LONDON • The Rugby World Cup starts on Friday with the sport facing new doping doubts and its global chief Bernard Lapasset saying that banned substances are its biggest danger.
World Rugby this month confirmed a two-year drug ban on former South African hooker Chiliboy Ralepelle.
And revelations that French prosecutors are investigating pharmacists in Toulon, after being alerted by the country's anti-doping agency, emerged in the week that France left for their World Cup base in England.
The problem has also been acknowledged in the tournament's host country.
World Cup blood and urine tests are to be carried out by UK Anti-Doping (Ukad). It has refused to say how many will be conducted but it knows rugby well.
Of the 47 people on the Ukad banned list, 16 are from rugby union and another 12 come from rugby league.
Many of the players banned in Britain and other rugby powers are still young.
In New Zealand, Finn Hart-Strawbridge, 19, a former young New Zealand Barbarian, was banned for two years after admitting to buying a banned substance on the Internet.
His lawyer said the player bought the human growth hormone precursor GHRP-6 as a "joke".
But many coaches and experts say there is intense pressure on young players to bulk up in a sport that often relies on brute force to get the tactical advantage that is the beauty of rugby.
Lapasset has called doping "the biggest danger for the integrity of the sport".
"Even if we are convinced that there is no culture of systematic doping in rugby, you have to be intransigent and World Rugby acts with a principle of zero tolerance," he said.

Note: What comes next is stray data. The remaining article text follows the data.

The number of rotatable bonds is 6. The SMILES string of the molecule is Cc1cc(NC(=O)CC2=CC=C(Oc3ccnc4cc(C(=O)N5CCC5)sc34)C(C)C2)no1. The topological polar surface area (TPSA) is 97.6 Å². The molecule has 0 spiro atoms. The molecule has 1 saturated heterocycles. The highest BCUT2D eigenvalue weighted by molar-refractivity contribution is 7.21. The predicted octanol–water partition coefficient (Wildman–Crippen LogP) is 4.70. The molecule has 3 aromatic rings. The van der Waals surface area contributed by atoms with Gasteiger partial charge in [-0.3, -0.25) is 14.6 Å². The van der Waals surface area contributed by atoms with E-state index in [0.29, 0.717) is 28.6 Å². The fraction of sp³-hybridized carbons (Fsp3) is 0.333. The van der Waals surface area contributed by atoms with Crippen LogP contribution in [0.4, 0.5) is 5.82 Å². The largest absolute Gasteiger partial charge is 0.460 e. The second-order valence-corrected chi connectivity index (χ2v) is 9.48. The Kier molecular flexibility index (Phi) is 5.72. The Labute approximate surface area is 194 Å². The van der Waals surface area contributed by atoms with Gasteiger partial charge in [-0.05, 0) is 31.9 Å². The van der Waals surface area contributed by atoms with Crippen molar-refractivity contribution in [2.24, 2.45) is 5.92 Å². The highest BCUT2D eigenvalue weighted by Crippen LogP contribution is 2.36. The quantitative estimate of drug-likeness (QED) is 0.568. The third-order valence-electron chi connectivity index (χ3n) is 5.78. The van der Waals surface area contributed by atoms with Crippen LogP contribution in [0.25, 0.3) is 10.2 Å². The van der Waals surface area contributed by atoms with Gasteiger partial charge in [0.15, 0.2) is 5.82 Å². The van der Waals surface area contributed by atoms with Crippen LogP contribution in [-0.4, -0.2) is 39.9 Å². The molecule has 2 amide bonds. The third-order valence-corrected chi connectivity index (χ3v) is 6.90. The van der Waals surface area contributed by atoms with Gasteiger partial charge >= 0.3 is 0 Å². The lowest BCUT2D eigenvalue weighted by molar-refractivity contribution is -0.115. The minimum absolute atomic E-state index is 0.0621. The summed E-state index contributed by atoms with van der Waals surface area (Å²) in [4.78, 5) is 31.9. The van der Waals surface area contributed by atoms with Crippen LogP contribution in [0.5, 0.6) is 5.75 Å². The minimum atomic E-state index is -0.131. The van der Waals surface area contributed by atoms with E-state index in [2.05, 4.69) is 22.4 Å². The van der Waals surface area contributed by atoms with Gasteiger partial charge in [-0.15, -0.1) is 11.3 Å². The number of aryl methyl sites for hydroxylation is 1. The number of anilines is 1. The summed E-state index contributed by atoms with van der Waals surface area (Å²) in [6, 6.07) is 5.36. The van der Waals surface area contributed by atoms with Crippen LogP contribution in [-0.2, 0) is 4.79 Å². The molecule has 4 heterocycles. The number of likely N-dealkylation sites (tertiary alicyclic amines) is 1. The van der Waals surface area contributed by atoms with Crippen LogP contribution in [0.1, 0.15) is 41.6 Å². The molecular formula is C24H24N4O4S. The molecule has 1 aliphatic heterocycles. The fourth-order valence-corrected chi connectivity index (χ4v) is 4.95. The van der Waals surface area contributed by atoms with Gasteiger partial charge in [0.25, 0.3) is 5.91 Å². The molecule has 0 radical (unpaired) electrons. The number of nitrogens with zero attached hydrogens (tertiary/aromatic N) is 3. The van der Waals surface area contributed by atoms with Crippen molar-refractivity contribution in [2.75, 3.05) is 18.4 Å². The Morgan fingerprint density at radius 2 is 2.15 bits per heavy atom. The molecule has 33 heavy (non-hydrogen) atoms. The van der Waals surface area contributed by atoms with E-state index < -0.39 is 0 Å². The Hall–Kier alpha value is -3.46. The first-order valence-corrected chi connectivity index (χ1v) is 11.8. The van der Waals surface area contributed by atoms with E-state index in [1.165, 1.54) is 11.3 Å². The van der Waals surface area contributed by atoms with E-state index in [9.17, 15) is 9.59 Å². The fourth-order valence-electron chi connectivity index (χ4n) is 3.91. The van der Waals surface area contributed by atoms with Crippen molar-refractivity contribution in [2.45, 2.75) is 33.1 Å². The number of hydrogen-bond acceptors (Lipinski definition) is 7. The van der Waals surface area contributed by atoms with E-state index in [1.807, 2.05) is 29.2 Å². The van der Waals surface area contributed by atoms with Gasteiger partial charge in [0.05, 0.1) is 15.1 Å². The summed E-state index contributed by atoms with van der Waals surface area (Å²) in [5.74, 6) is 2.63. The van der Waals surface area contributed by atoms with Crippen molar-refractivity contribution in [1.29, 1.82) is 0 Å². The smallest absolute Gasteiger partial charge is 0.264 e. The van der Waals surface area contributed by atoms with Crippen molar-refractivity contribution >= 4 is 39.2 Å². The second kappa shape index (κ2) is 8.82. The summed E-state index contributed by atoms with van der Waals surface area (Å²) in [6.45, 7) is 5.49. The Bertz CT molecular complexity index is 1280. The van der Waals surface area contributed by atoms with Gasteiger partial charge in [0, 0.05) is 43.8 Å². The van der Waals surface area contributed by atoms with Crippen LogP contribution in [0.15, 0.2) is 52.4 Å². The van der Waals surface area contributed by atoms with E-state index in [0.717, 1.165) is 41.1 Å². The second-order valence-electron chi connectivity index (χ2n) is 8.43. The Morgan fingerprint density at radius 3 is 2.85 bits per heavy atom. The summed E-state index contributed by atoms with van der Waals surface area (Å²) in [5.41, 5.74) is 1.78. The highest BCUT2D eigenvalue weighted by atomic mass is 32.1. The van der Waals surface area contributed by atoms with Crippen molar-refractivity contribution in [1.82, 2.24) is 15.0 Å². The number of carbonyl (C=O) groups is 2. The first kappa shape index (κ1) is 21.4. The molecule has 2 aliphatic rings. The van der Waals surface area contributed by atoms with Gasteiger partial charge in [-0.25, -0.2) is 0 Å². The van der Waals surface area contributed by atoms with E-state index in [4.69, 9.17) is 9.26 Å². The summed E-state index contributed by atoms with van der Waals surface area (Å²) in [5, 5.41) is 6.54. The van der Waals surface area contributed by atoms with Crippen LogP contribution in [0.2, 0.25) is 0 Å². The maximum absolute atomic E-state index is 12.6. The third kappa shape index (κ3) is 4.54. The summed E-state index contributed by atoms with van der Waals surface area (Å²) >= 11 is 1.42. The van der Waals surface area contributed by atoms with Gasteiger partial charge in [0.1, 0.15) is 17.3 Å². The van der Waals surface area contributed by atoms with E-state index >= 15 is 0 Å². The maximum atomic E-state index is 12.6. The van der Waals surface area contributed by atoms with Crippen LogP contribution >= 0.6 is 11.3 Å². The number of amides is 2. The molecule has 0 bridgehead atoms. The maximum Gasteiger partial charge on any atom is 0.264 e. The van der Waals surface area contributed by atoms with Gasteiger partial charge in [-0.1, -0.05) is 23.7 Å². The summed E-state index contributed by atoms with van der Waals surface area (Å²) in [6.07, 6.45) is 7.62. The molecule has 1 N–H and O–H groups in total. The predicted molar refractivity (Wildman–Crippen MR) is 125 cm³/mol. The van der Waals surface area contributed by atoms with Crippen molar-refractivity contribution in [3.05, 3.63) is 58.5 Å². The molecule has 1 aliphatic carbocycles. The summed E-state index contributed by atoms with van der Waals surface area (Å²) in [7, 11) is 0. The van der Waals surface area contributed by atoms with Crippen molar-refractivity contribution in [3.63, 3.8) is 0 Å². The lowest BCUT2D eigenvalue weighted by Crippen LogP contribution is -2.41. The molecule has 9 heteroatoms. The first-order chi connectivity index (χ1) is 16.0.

Tests during the World Cup will be examined at the elite Kings College in London and held for eight years for possible new tests.
Rugby has also introduced biological passports that have helped catch more cheats in other sports by keeping records over several years for comparison.
Last year, more than 2,000 tests were carried out around the world and four players were banned.
Coming into the World Cup, France's squad were tested three times by the country's AFLD anti-doping agency.
Ten players were awoken at 7am three days before France took on England in a warm-up match last month. Later came the media reports that a Toulon pharmacist may have provided steroids to players at the southern city's three-time European champions.
Toulon president Mourad Boudjellal has angrily condemned the media claims.
He said it was a social security fraud with no link to the club.
Doping has been a sensitive topic in France since former international Laurent Benezech alleged that prohibited substances were widespread in the national team back in the 1980s.
He claimed that he was given a steroid at the 1995 World Cup in South Africa.
He was sued for defamation by the players' union but a French court cleared the former prop.
"We know we are in a high-risk sport," said Christian Bagate, who heads the French Rugby Federation's anti-doping effort.
"The public has the right to doubt that our players are clean and, unfortunately, you can find supplements that have doping products on sale in a supermarket."
However, the doctor insisted that contradictory World Anti-Doping Agency rules did not help and said the cases are individuals rather than organised on a team level.
Ukad chief executive Nicole Sapstead agrees but has highlighted the need for tests ahead of major tournaments like the World Cup.
"The last thing any huge tournament like this wants is a doping scandal," she said.